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Congress Returns for Lame Duck Session; Government Funding Deadline Threatens Partial Shutdown

  • May 13, 2019

Lawmakers returned to Washington this week for their post-election “lame duck” session, facing a Dec. 7 government funding deadline that threatens a partial government shutdown.

Lawmakers returned to Washington this week for their post-election “lame duck” session, facing a Dec. 7 government funding deadline that threatens a partial government shutdown.

  • Seven FY2019 spending bills await congressional action by next Friday to fund the departments of Agriculture, Commerce, Justice, Homeland Security, Interior, State, Transportation and Housing and Urban Development, and several smaller agencies.  If Congress and President Trump do not reach agreement on an appropriations package for the fiscal year, these departments and agencies may be subject to a partial government shutdown or another short-term extension. Several immigration programs, including the EB-5 investment program, also face expiration on Dec. 7.   (USA Today, Nov. 28)  
  • A key issue in the funding negotiations is construction of a wall along the U.S.-Mexican border.  President Trump said he would "totally be willing" to shut down the federal government if $5 billion is not approved for the wall by Congress during a Nov. 28 Oval Office interview with Politico.  Senate Minority Leader Chuck Schumer (D-NY) and other Democratic leaders have pledged $1.6 billion for border security.  (The Hill, Nov. 29)
  • The lame-duck session could be the final opportunity for Republicans to pass significant funding for the wall, as Democrats will reclaim the House majority in January.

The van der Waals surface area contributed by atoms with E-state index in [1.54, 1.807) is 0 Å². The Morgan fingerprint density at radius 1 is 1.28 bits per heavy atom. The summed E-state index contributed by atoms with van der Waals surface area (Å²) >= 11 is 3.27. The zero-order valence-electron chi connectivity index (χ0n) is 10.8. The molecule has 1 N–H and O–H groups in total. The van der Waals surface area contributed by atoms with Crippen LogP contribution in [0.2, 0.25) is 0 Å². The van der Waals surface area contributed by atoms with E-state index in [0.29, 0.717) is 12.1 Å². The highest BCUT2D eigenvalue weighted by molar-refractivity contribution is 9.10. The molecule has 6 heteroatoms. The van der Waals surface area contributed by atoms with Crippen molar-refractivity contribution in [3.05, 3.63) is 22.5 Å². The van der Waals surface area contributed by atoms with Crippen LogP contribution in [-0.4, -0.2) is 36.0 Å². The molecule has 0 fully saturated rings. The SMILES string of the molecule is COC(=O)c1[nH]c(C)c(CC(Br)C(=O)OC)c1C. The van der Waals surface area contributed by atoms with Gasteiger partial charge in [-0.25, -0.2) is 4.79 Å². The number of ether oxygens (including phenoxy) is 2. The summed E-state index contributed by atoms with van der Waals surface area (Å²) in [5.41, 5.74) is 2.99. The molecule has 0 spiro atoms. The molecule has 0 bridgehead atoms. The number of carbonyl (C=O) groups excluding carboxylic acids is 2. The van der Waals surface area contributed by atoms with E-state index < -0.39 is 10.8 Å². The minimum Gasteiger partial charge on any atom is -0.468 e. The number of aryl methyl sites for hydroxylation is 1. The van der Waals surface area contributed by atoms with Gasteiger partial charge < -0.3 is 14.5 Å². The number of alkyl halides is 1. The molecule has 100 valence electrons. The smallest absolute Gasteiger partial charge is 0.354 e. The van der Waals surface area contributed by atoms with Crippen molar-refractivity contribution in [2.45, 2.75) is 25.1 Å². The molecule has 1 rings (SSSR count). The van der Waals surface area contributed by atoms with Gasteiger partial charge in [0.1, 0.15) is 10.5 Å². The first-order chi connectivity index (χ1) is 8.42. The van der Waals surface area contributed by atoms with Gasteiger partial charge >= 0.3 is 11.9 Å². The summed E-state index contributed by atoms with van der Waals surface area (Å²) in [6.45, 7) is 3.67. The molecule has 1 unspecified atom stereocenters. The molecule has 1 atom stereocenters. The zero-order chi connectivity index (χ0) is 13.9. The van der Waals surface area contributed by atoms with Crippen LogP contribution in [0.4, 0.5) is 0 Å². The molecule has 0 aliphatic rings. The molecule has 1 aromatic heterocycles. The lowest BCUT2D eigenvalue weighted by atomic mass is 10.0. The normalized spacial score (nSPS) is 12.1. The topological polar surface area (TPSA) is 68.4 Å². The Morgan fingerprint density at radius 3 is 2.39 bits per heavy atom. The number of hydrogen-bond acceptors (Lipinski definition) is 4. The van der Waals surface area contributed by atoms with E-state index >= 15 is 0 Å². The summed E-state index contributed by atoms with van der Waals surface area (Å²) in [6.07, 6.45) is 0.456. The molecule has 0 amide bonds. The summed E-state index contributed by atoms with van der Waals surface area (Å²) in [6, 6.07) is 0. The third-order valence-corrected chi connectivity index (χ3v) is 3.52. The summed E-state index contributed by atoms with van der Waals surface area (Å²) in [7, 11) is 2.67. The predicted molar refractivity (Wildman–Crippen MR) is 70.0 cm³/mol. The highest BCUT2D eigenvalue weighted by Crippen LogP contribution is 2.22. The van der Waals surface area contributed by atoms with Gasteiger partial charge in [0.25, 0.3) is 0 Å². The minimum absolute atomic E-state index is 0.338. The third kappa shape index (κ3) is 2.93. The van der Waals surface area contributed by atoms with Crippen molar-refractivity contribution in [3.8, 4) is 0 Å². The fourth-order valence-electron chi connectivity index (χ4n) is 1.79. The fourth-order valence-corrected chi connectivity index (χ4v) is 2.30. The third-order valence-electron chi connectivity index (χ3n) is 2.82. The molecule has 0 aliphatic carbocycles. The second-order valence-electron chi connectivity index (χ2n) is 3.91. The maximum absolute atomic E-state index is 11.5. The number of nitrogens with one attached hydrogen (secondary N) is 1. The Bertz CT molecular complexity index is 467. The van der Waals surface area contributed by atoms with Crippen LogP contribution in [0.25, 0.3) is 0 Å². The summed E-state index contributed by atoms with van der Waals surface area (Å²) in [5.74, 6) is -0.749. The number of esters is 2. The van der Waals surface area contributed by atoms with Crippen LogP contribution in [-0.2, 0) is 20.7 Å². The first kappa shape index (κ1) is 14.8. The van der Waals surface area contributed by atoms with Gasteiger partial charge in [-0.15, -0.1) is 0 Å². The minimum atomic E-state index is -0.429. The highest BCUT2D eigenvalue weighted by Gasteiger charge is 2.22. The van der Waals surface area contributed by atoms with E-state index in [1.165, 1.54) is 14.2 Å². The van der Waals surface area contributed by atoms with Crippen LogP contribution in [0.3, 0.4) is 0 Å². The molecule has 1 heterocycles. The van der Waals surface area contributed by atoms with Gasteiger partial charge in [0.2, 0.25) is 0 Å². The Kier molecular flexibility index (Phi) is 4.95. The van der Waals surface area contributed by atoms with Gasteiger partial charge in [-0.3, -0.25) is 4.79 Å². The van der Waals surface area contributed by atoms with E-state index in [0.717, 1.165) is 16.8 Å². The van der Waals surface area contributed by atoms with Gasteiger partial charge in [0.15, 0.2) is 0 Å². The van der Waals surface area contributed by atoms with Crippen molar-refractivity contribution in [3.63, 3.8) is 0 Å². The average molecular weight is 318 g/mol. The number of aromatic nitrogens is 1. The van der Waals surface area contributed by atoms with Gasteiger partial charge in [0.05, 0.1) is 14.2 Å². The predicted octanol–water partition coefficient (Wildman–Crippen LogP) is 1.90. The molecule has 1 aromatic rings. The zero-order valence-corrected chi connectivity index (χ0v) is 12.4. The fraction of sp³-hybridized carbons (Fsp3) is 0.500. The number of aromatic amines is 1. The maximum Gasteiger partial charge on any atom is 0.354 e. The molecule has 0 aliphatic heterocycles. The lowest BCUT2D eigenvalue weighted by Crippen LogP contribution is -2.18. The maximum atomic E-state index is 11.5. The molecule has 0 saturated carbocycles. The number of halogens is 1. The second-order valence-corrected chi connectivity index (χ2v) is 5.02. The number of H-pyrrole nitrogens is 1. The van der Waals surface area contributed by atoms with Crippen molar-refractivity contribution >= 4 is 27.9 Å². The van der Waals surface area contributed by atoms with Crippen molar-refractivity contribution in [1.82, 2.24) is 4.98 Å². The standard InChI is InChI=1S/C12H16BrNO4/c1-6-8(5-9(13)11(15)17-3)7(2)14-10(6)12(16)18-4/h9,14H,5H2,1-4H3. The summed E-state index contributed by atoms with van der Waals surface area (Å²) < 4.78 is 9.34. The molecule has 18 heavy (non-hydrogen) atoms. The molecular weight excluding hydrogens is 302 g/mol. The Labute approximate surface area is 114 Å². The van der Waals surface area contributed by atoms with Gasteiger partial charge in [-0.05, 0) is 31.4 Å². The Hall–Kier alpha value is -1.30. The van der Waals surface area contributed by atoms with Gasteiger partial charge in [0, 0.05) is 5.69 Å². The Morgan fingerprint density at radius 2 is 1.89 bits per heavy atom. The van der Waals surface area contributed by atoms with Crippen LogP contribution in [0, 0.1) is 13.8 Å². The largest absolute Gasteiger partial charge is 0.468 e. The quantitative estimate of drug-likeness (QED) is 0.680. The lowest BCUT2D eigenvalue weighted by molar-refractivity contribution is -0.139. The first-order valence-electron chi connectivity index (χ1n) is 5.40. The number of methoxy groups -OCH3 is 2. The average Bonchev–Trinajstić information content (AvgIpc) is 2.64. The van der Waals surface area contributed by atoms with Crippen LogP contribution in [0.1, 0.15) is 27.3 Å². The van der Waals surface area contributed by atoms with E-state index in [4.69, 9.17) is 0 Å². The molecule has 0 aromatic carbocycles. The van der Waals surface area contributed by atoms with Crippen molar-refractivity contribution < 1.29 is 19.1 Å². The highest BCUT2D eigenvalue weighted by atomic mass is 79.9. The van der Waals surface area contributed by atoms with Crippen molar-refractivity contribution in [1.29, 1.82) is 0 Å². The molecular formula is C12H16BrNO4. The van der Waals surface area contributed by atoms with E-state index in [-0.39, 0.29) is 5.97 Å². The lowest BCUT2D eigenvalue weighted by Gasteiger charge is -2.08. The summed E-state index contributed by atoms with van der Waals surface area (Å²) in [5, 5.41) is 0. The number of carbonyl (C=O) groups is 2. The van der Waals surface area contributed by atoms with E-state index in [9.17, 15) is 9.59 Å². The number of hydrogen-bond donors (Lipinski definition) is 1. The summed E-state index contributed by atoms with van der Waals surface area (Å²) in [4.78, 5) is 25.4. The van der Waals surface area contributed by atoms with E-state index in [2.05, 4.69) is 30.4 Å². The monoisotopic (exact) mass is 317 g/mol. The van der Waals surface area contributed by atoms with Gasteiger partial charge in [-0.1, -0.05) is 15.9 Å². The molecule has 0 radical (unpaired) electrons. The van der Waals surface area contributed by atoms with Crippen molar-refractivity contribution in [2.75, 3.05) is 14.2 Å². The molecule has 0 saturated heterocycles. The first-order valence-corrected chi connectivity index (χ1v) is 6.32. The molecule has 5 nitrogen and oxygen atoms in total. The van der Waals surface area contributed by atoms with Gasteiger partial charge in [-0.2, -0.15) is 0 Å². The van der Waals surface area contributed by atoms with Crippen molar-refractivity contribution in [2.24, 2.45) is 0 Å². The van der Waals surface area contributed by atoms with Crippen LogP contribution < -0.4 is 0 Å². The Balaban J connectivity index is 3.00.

• A government program scheduled to expire today – the National Flood Insurance Program (NFIP) – was extended yesterday by Congress for the seventh time in 12 months.  The NFIP extension will also expire Dec. 7 unless Congress attaches a longer-term flood insurance extension to a spending bill, or passes another continuing resolution. (BGov, Nov. 30) 
  • The Real Estate Roundtable and 14 other industry groups urged Congress in a June 12, 2017 comment letterto reauthorize and reform the NFIP to help protect the nation’s commercial and multifamily business-owners, their properties, residents, and the jobs they create from the financial perils of flooding.  (Roundtable Weekly, Sept. 14, 2018)

    The Roundtable is also part of a coalition advocating for the reauthorization of the Brand USA program – a public-private partnership that markets the United States as a travel destination to international travelers.

  • Legislation is needed to ensure that international visitor fees funding the program will not be diverted to the Treasury Department, as currently scheduled. The fee assessed on international travelers coming to the U.S. is matched 1:1 by funds from the private sector travel industry.  The letter states, “Without this funding, private sector partners of Brand USA are limited, and in some cases deterred, from marketing to highly valued international travelers.”  (VisitU.S. Coalition letter, Nov. 30)  
  • Brand USA is estimated to have generated international visitor spending since FY2013 that produced $486 million in federal tax revenue, and another $526 million in state and local tax revenue. (Return On Investment Analysis, Oxford Economics)

Lawmakers are scheduled to stay in session until Dec. 14 to close out the 115th Congress.